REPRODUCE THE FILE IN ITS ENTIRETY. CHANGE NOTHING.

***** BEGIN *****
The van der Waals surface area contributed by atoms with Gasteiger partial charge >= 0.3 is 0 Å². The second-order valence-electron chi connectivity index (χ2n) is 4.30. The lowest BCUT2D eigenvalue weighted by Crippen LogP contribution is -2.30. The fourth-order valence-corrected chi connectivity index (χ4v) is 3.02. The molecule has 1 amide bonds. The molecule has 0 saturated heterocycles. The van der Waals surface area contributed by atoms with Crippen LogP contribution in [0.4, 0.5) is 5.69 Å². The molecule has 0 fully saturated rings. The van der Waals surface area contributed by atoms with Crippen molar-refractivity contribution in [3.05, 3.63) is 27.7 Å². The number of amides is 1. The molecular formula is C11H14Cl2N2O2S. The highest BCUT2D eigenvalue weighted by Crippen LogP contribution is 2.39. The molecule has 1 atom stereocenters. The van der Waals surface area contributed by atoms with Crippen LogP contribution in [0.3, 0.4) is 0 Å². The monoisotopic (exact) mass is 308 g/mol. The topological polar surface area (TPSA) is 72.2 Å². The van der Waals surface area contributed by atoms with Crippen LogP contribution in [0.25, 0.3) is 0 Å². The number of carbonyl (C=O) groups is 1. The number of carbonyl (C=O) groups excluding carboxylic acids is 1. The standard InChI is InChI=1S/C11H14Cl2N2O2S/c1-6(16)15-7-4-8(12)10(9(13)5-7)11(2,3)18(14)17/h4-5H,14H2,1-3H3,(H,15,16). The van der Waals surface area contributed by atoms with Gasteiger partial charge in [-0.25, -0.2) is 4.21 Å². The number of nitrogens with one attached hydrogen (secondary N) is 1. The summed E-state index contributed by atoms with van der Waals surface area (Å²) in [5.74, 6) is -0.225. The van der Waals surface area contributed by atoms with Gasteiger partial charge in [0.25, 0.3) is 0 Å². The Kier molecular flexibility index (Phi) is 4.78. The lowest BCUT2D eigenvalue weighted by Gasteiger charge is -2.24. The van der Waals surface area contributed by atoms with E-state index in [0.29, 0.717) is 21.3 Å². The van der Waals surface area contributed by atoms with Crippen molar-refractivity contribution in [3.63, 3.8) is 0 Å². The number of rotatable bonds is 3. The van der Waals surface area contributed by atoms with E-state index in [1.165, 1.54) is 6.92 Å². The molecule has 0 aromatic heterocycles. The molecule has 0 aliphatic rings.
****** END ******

The van der Waals surface area contributed by atoms with Gasteiger partial charge >= 0.3 is 0 Å². The second-order valence-electron chi connectivity index (χ2n) is 4.30. The lowest BCUT2D eigenvalue weighted by Crippen LogP contribution is -2.30. The fourth-order valence-corrected chi connectivity index (χ4v) is 3.02. The molecule has 1 amide bonds. The molecule has 0 saturated heterocycles. The van der Waals surface area contributed by atoms with Crippen LogP contribution in [0.4, 0.5) is 5.69 Å². The molecule has 0 fully saturated rings. The van der Waals surface area contributed by atoms with Crippen molar-refractivity contribution in [3.05, 3.63) is 27.7 Å². The number of amides is 1. The molecular formula is C11H14Cl2N2O2S. The highest BCUT2D eigenvalue weighted by Crippen LogP contribution is 2.39. The molecule has 1 atom stereocenters. The van der Waals surface area contributed by atoms with Crippen LogP contribution in [0.3, 0.4) is 0 Å². The monoisotopic (exact) mass is 308 g/mol. The topological polar surface area (TPSA) is 72.2 Å². The van der Waals surface area contributed by atoms with Crippen LogP contribution in [0.25, 0.3) is 0 Å². The number of carbonyl (C=O) groups is 1. The number of carbonyl (C=O) groups excluding carboxylic acids is 1. The standard InChI is InChI=1S/C11H14Cl2N2O2S/c1-6(16)15-7-4-8(12)10(9(13)5-7)11(2,3)18(14)17/h4-5H,14H2,1-3H3,(H,15,16). The van der Waals surface area contributed by atoms with Gasteiger partial charge in [-0.25, -0.2) is 4.21 Å². The number of nitrogens with one attached hydrogen (secondary N) is 1. The summed E-state index contributed by atoms with van der Waals surface area (Å²) in [5.74, 6) is -0.225. The van der Waals surface area contributed by atoms with Gasteiger partial charge in [0.25, 0.3) is 0 Å². The Kier molecular flexibility index (Phi) is 4.78. The lowest BCUT2D eigenvalue weighted by Gasteiger charge is -2.24. The van der Waals surface area contributed by atoms with E-state index in [0.29, 0.717) is 21.3 Å². The van der Waals surface area contributed by atoms with Crippen molar-refractivity contribution in [3.63, 3.8) is 0 Å². The number of rotatable bonds is 3. The van der Waals surface area contributed by atoms with E-state index in [1.165, 1.54) is 6.92 Å². The molecule has 0 aromatic heterocycles. The molecule has 0 aliphatic rings.